# Sum of squared digits returns incorrect result

For the sake of practicing writing code, I've given myself an exercise in writing a script that checks whether a given positive integer is happy, i.e. take the digits of a number, square them, and add them together. If the sum is 1, then the integer is happy; otherwise, continue this process with the new sum.

While checking to make sure the first step is carried out correctly, I run into a problem. Clearly, n = 1 is happy, yet determining this with a defined function gives the wrong conclusion:

 In[1]:= ssd[x_] = Total[IntegerDigits[x]^2];
(* ssd = Sum of Squared Digits *)
ssd[1]
Total[IntegerDigits[1]^2]

Out[2]:= {3}

Out[3]:= 1


This also happens for other integers larger than 1.

 In[4]:= Table[ssd[x], {x, 1, 9}] // Flatten
Table[Total[IntegerDigits[x]^2], {x, 1, 9}]

Out[4]:= {3, 4, 5, 6, 7, 8, 9, 10, 11}

Out[5]:= {1, 4, 9, 16, 25, 36, 49, 64, 81}


Is there a bug here, or am I doing something wrong? (I'm using 10.4.1 for Windows, if that makes any difference.)

• use := (SetDelayed) instead of = (Set) when you define ssd; i.e., try ssd[x_] := Total[IntegerDigits[x]^2]
– kglr
Commented Jan 12, 2017 at 19:57
• to see why you are getting {3} inspect the output of Trace[Total[IntegerDigits[x]^2] /. x -> 1 ]
– kglr
Commented Jan 12, 2017 at 20:00
• Huh, any idea where that 2 is coming from? Commented Jan 12, 2017 at 20:06
• using FullForm[IntegerDigits[x]^2]  we see that FullForm of IntegerDigits[x]^2 is Power[IntegerDigits[x], 2]. Then, since Total works with any head:, ie,.Total[foo[a, b, c]] is a+b+c, Total[Power[IntegerDigits[x], 2]] gives 2+IntegerDigits[x]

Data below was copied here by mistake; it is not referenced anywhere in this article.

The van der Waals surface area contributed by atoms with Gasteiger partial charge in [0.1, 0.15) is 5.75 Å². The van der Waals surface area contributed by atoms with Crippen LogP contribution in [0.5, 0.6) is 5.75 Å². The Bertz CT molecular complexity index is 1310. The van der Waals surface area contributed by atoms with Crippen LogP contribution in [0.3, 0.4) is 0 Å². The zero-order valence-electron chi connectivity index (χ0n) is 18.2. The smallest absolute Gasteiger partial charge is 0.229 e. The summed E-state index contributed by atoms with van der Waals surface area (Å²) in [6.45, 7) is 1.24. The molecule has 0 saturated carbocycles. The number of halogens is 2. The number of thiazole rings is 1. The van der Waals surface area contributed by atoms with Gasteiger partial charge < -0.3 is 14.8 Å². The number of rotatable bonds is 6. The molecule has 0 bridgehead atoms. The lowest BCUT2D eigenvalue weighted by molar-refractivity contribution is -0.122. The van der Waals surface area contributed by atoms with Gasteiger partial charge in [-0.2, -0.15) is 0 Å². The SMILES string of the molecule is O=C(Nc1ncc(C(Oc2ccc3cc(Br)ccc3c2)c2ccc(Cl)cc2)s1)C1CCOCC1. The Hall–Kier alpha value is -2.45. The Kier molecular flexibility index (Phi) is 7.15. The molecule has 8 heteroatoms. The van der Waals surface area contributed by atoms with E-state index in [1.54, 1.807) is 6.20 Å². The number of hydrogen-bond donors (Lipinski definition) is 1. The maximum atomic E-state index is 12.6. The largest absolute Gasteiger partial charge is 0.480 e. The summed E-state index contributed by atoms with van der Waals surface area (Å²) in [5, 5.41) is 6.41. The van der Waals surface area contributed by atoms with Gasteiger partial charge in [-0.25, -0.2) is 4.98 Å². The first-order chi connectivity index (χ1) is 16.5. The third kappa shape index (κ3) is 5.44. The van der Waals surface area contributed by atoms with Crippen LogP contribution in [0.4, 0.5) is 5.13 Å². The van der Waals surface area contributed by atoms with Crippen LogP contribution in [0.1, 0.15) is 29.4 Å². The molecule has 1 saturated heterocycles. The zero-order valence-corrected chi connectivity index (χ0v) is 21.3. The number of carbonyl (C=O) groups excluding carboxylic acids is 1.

– kglr
Commented Jan 12, 2017 at 20:22

The fix: use SetDelayed instead of Set when defining ssd:

 ssd2[x_] := Total[IntegerDigits[x]^2]
ssd2[1]


1

Why does ssd[1] give{3}?

For

ssd[x_] = Total[IntegerDigits[x]^2];


To see how {3} is obtained use Trace

ssd[1] // Trace


{ssd[1], 2 + IntegerDigits[1], {IntegerDigits[1], {1}}, 2+{1}, {3}}

As you see ssd[1] is stored as 2 + IntegerDigits[1], More generally, with a symbolic input:

ssd[z]


2 + IntegerDigits[z]

This is because (see SetDelayed >> Properties and Relations )

The right side of an immediate definition is evaluated when the definition is made

How does Total[IntegerDigits[x]^2] become 2 + IntegerDigits[x]?

Inspecting the FullForms of subexpressions on the rhs of your definition:

IntegerDigits[x]^2 // FullForm


Power[IntegerDigits[x], 2]

and

Total[IntegerDigits[x]^2] // FullForm


Plus[2, IntegerDigits[x]]

The reason for this is because (see Total >> Properties and Relations):

Total[list] is equivalent to Apply[Plus,list]

That is, Total[expr] replaces the head of expr with Plus. Hence

Total[foo[a, b, c]]


a + b + c

and

Total[Power[a, b]]


a + b

Thus,

Total[Power[IntegerDigits[x], 2]]


2 + IntegerDigits[x]